Healthcare IT leaders know that an electronic health record (EHR) implementation project is a make-or-break endeavor. You have one shot to get it right. Any errors in execution can mean months of headaches for any number of teams and millions of dollars in added costs. In short, it pays to plan ahead.
If you are considering an EHR implementation project, odds are that the Epic EHR platform is high on your list. Epic is the market leader in both install base and number of patient records on an EHR platform and the highest rated EHR on the market as measured by KLAS and other independent research firms.
After years of experience in this space, our experts have identified five key components of a successful Epic EHR implementation plan to help you prepare for this strategic initiative.
First and foremost, it is important to focus on costs that fall outside of direct Epic costs. While Epic has a solid track record of presenting predictable costs and on-time budgeting, consider the other elements of the project plan. Build a peer group and leverage partners to help you identify these areas of note. Examples of common budgeting pitfalls include misunderstanding third party needs, hardware and device plans and the cost of working space needed for project teams.
Healthcare organizations are surprised to learn that nearly 70 percent of their Epic implementation costs are tied to human capital needs. In fact, it’s not uncommon to see teams double or even triple in size during this time! Thankfully, there are some tried and true lessons from previous installs leaders can lean on as they create their project plans. Operations should lead install efforts, not IT. Instead of accepting volunteers for key jobs, rely on the Epic Sphinx Test as part of a comprehensive candidate evaluation package to find the right teammates for the needed roles. The goal throughout this process should be to prepare for turnover by focusing on retention. Remember, you will need to have at least 80 percent of your team staffed before you can sign up for training at Epic. With a partial team, you risk paying high staffing costs without producing work and inflating your TCO, leading to project delays.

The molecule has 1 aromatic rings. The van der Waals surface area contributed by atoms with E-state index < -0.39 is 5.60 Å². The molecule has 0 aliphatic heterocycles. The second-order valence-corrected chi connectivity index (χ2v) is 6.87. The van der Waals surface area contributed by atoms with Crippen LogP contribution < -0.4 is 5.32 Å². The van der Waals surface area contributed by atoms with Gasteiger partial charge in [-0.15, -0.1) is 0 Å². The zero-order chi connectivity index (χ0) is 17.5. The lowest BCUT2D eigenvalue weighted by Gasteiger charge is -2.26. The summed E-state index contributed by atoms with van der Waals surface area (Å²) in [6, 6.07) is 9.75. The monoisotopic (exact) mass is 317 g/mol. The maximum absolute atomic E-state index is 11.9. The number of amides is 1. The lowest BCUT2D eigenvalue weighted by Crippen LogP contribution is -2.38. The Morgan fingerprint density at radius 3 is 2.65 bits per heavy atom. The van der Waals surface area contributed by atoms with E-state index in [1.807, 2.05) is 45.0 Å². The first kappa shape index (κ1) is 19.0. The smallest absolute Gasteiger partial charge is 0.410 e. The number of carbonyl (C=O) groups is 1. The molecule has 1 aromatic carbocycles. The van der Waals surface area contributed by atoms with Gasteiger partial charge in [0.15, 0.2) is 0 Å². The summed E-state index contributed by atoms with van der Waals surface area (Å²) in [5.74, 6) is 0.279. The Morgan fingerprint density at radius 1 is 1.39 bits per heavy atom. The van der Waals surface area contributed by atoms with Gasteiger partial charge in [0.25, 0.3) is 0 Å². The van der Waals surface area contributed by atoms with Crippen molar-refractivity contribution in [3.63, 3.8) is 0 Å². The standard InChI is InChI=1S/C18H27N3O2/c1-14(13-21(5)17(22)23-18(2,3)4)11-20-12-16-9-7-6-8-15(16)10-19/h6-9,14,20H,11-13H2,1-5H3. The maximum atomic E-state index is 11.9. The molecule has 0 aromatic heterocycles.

When committing to a timeline, be sure to leave room for any unanticipated events, outages, or peak volume periods for your health system. Try tapping into a peer group network of organizations that have recently implemented Epic; this can be helpful in identifying obstacles as well as tips and tricks along the way.
Equally as important to establishing the timeline is having a model in place to ensure critical milestones are hit. To get there, cultivate a culture of feedback that connects Epic, third party partners and members of your team. This allows for early identification of problems early in order to keep on track. It’s all about building a model for decision making that allows for the right levels of input while meeting the pace of the project.
A good governance structure does four things for the project and the organization. First, it creates transparency by opening the decision-making process to the organization. Next, it allows for consensus building and adoption by getting the employees who will be using Epic involved in the decision-making process. Then, prioritization is established by ensuring issues that impact end-users the most receive highest priority. By aligning IT strategy with the overall business strategy, teams can avoid “squeaky wheel” syndrome by addressing areas with the most potential for impact rather than catering to the loudest voices. Finally, and most importantly, good governance allows for accountability throughout the implementation process.
When it comes to sequencing, there are two schools of thought. First, there’s the big bang method. This represents a large-scale go-live plan that spans across the entire site. Alternatively, teams can opt for a rollout or phased approach. This method includes multiple go-lives, typically separated by 3-6 months, grouped by functionality or regionality. Which route an organization chooses is defined by a variety of factors specific to their situation. For example, while the big bang approach represents the majority of Epic EHR installs today, it may not be feasible for larger health systems. On the other hand, while a phased approach can provide for increased stability throughout the implementation process, it can also mean a significant increase in cost and time.
Building a Successful Implementation Plan
There is no shortage of factors to consider when planning to implement Epic EHR at your organization. If you’re interested in learning more about the five most critical components of a successful Epic EHR implementation plan, watch our on-demand panel discussion featuring insights from Medix Epic EHR experts Dr. Brian Patty, Jason Kulaga and David Fraser. Our panelists bring decades of EHR expertise to this in-depth conversation on the best practices for moving forward with budgeting, staffing, timelines, governance and sequencing top of mind.
Thinking about switching to Epic EHR? Talk to our Medix Epic Experts and get customized advice to help ensure your implementation success.